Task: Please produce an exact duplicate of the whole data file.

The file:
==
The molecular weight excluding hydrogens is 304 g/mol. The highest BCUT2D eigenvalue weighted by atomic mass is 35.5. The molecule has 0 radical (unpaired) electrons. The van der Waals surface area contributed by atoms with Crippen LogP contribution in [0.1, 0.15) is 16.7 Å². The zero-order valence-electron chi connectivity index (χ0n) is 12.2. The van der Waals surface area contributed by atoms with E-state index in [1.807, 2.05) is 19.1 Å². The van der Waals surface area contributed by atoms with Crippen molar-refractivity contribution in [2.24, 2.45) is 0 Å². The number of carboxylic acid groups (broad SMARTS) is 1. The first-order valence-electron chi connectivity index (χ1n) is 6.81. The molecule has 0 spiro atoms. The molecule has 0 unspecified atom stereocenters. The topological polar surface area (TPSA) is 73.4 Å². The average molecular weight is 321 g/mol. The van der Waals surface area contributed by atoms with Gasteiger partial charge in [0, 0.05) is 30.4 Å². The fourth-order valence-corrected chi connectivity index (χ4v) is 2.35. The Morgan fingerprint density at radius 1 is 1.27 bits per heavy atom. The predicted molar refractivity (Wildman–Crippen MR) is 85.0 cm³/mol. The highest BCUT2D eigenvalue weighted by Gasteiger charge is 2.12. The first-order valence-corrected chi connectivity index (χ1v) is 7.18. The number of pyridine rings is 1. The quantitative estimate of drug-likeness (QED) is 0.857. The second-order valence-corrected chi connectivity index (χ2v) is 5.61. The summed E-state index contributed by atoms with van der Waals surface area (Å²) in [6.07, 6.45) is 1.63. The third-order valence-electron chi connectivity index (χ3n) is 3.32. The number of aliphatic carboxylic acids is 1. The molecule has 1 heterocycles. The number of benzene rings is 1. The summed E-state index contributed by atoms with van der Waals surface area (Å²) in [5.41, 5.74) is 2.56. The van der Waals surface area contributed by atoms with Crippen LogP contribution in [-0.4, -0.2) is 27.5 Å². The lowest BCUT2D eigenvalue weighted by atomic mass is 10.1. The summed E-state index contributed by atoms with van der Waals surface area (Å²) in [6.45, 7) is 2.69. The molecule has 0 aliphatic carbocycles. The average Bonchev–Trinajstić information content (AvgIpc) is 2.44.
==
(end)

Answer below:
The molecular weight excluding hydrogens is 304 g/mol. The highest BCUT2D eigenvalue weighted by atomic mass is 35.5. The molecule has 0 radical (unpaired) electrons. The van der Waals surface area contributed by atoms with Crippen LogP contribution in [0.1, 0.15) is 16.7 Å². The zero-order valence-electron chi connectivity index (χ0n) is 12.2. The van der Waals surface area contributed by atoms with E-state index in [1.807, 2.05) is 19.1 Å². The van der Waals surface area contributed by atoms with Crippen molar-refractivity contribution in [2.24, 2.45) is 0 Å². The number of carboxylic acid groups (broad SMARTS) is 1. The first-order valence-electron chi connectivity index (χ1n) is 6.81. The molecule has 0 spiro atoms. The molecule has 0 unspecified atom stereocenters. The topological polar surface area (TPSA) is 73.4 Å². The average molecular weight is 321 g/mol. The van der Waals surface area contributed by atoms with Gasteiger partial charge in [0, 0.05) is 30.4 Å². The fourth-order valence-corrected chi connectivity index (χ4v) is 2.35. The Morgan fingerprint density at radius 1 is 1.27 bits per heavy atom. The predicted molar refractivity (Wildman–Crippen MR) is 85.0 cm³/mol. The highest BCUT2D eigenvalue weighted by Gasteiger charge is 2.12. The first-order valence-corrected chi connectivity index (χ1v) is 7.18. The number of pyridine rings is 1. The quantitative estimate of drug-likeness (QED) is 0.857. The second-order valence-corrected chi connectivity index (χ2v) is 5.61. The summed E-state index contributed by atoms with van der Waals surface area (Å²) in [6.07, 6.45) is 1.63. The third-order valence-electron chi connectivity index (χ3n) is 3.32. The number of aliphatic carboxylic acids is 1. The molecule has 1 heterocycles. The number of benzene rings is 1. The summed E-state index contributed by atoms with van der Waals surface area (Å²) in [5.41, 5.74) is 2.56. The van der Waals surface area contributed by atoms with Crippen LogP contribution in [-0.4, -0.2) is 27.5 Å². The lowest BCUT2D eigenvalue weighted by atomic mass is 10.1. The summed E-state index contributed by atoms with van der Waals surface area (Å²) in [6.45, 7) is 2.69. The molecule has 0 aliphatic carbocycles. The average Bonchev–Trinajstić information content (AvgIpc) is 2.44.